Stack Overflow is a community of 4.7 million programmers, just like you, helping each other.

Join them; it only takes a minute:

Sign up
Join the Stack Overflow community to:
  1. Ask programming questions
  2. Answer and help your peers
  3. Get recognized for your expertise

I use OpenSL for recording and playing audio on Android. Could you please advice me how to measure latency, in order to find the optimal audio configuration (buffers, sample rate).

Thank you in advance!

share|improve this question
up vote 6 down vote accepted

Here's how I used to measure audio output latency:

  • Create a simple UI for your app with one or more buttons that play sounds when you press them. I'd suggest using sounds with near-instantaneous attack (i.e. ones that reach full amplitude very quickly).
  • Turn the volume up on your Android device and hold it near the microphone of some other device (e.g. your PC or another phone).
  • Use your app to play some sounds by tapping the buttons. Tap them hard enough so that the tap itself is clearly audible.
  • Record all this on the second device.
  • Once you're done, open the recording in a sound editor (e.g. Audacity) and measure the distance (i.e. the time) between the tap sounds and the resulting playback. You may want to take the average or median of several such distances.

This way of measuring has the upside that it's very easy to perform. The downside is that your result will include the touch latency as well. With touch events being generated at 60 Hz this would mean that you could get anywhere up to around 16 ms of extra latency in addition to the audio output latency. This makes it pretty much impossible to measure very small latency differences using this method.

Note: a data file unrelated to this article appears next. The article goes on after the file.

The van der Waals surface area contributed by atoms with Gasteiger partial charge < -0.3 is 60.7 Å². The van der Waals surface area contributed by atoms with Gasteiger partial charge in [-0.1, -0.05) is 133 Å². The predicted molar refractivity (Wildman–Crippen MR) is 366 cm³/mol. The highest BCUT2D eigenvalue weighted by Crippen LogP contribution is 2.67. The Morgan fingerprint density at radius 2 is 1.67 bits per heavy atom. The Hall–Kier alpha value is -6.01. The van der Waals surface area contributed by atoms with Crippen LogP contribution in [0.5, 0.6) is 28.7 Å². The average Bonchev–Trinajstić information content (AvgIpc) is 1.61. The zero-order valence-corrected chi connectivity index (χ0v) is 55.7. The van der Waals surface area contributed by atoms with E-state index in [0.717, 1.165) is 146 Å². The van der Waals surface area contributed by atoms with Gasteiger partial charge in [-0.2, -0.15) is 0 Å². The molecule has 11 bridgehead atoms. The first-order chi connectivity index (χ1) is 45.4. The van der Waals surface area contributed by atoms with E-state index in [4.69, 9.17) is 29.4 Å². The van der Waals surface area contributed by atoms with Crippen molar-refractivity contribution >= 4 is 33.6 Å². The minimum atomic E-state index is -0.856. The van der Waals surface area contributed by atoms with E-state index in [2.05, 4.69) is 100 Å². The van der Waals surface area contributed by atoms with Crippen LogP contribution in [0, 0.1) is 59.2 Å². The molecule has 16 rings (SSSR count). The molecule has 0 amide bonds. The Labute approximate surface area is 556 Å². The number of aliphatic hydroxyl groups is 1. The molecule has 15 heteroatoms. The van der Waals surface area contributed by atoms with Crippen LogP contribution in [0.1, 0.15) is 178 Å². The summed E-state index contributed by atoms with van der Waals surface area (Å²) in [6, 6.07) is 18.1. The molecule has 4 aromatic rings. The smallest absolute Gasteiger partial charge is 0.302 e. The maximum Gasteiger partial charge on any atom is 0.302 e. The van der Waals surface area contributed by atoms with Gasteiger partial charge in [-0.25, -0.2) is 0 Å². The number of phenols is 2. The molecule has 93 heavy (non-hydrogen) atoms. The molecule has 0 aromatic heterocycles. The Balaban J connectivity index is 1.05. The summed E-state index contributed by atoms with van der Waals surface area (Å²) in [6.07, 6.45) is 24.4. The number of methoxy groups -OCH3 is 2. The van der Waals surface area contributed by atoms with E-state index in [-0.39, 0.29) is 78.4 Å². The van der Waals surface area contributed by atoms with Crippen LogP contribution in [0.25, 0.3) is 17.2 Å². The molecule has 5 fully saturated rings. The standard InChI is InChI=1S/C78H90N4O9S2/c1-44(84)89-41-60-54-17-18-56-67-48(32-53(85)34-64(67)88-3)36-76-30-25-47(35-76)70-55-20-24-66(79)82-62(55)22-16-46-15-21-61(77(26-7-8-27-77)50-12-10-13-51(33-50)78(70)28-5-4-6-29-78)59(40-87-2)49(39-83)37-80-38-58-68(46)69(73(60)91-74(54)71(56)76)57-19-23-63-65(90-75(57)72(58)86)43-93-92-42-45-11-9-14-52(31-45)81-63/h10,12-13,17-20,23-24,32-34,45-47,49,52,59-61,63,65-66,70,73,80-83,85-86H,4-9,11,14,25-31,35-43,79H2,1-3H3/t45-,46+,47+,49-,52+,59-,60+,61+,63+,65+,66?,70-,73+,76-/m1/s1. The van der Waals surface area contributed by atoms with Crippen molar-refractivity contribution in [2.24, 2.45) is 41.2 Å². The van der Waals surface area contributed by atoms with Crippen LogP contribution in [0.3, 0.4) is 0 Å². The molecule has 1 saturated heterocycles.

Update: In an message board post by Glenn Kasten of Google he linked to a couple of pages that describe more accurate ways of measuring audio latency. I figured I could add them here for reference. Here's the page that describes measuring round-trip latency, and here's another page that describes measuring only the output latency.

share|improve this answer
Thanks! It's a great idea! (p.s. for some reasons I may award bounty in only 19 hours. I will not forget about it:)) – Taras Jul 29 '13 at 13:20

Have you tried this app to measure it? The app was created by Raph Levien from Google, and he is creating a database with the results in (as you can see, there are many results there already) It is a pretty quick test that calculates the best buffer size and sample rate for your device and the lowest latency achieved. From where I think that if a lot of users upload their results, we'll be able to tell how many/which devices are ready for low latency audio...

share|improve this answer
But where do you see the latency? – Givi Jul 8 '14 at 13:28

Another very good way of testing this is also to use the LED interface that is available through OpenSL|ES. Using this (and with the aid of a LDR) you can record the time between the led coming on and the sound being emitted.

This is one of the methods the google folks used when doing this for their own devices. They go into this, and lots more on the subject of low latency audio in android, in this video.

share|improve this answer

Adding to @Michael's method or finding out output latency, If you are interested in round trip delay i.e. record to play. Then

1) simply run a simple audio loopback application (make sure the buffersizes and queing is done properly).

2) keep the volume preferably low to avoid feedback echo, but the eccho should still be there and audible

3) now record the output through a different mic (PC) and make a tapping sound, like snapping your fingers

4) import the audio from the second mic(PC) to goldwave or audacity and measure the latency between the snap and the snap played out from device

this will be your round trip delay

Though im replying late, Hope this helps

REgards, Shrish

share|improve this answer

Your Answer


By posting your answer, you agree to the privacy policy and terms of service.

Not the answer you're looking for? Browse other questions tagged or ask your own question.